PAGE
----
OECD agreement: principles governing public authorities’ access to data

What is obvious in these statements is that the problem is not so much the question of people’s privacy, but that of the global digital economy. Indeed, there are different levels of legal protection of privacy between countries, and not all treat their citizens and foreigners in the same way. The new Statement therefore builds on the OECD Privacy Guidelines – which date from 1980 and were last revised in 2013 – to “to facilitate cross-border data flows while respecting democratic values, the rule of law and the protection of privacy and other rights and freedoms” while providing some exceptions aimed at ensuring national security and law enforcement, as reported in the agency’s press release. As a result, the Declaration identifies seven principles common to the different countries, which therefore undertake to respect them, in order to clarify the way in which government agencies can access data.

Thus, public authorities’ access to data must take place within the framework of the rule of law, with a legal framework that sets out the purposes, conditions, limits and safeguards applicable to government access, so that individuals are sufficiently protected against the risk of misuse and abuse“, and to serve “specific and legitimate purposes” – which automatically excludes purposes aimed at suppressing or blocking criticism and dissent, as well as at disadvantaging persons or groups on the basis of a single characteristic (age, ethnic origin, sexual orientation, religion…). Access should also be subject to prior authorization requirements clearly defined in the legal framework. “to ensure that such access is in compliance with applicable standards, rules and procedures”.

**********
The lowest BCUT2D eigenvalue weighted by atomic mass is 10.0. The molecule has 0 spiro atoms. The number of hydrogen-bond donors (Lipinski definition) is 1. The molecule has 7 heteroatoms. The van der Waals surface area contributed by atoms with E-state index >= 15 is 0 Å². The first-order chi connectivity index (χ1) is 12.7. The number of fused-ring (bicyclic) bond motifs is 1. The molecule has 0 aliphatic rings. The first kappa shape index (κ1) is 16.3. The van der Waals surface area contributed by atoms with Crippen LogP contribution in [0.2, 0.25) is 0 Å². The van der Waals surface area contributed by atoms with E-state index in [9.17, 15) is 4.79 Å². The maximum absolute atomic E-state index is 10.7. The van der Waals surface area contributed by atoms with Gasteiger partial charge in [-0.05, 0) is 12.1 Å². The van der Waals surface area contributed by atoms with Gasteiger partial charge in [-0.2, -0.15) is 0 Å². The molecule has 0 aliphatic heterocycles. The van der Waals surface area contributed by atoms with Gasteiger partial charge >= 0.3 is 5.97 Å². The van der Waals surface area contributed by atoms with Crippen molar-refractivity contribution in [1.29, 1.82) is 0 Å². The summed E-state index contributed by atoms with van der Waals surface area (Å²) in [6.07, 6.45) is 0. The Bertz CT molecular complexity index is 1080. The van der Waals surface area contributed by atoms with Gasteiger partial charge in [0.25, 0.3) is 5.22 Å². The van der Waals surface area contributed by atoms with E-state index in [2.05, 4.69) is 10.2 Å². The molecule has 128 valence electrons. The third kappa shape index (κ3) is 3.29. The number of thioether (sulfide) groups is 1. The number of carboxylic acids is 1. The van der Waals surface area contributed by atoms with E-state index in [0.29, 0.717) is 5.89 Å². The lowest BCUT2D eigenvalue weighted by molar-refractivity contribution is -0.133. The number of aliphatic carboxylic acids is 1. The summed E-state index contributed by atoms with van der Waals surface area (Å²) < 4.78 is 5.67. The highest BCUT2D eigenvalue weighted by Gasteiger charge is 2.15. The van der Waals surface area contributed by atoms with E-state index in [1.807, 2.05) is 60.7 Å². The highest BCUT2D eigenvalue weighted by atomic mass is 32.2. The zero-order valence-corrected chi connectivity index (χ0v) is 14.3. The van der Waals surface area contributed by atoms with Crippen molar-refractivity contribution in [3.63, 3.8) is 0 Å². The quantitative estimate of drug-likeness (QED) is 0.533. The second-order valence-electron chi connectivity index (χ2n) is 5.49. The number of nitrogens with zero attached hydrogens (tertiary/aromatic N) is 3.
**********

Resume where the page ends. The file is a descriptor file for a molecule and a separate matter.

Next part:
Once the data has been acquired, it must be processed, manipulated and stored only by authorized personnel according to a procedure, again, legally framed. Of course, this legal framework must be perfectly transparent and easily accessible. “so that individuals are able to assess the impact it may have on their privacy and other rights and freedoms“, which requires public reporting and regular reporting supervisory bodies. Of course, these control mechanisms must be “effective and impartial”, which is why they must be ensured by very specific and separate bodies (internal compliance offices, courts, parliamentary or legislative committees, independent administrative authorities, etc.), which are protected from any interference and have the necessary resources. Finally, “Ihe legal framework guarantees individuals the possibility of effective judicial and extrajudicial remedies in order to determine breaches of the national legal framework and, if necessary, to remedy them.

Protection of personal data: a historic agreement with the OECD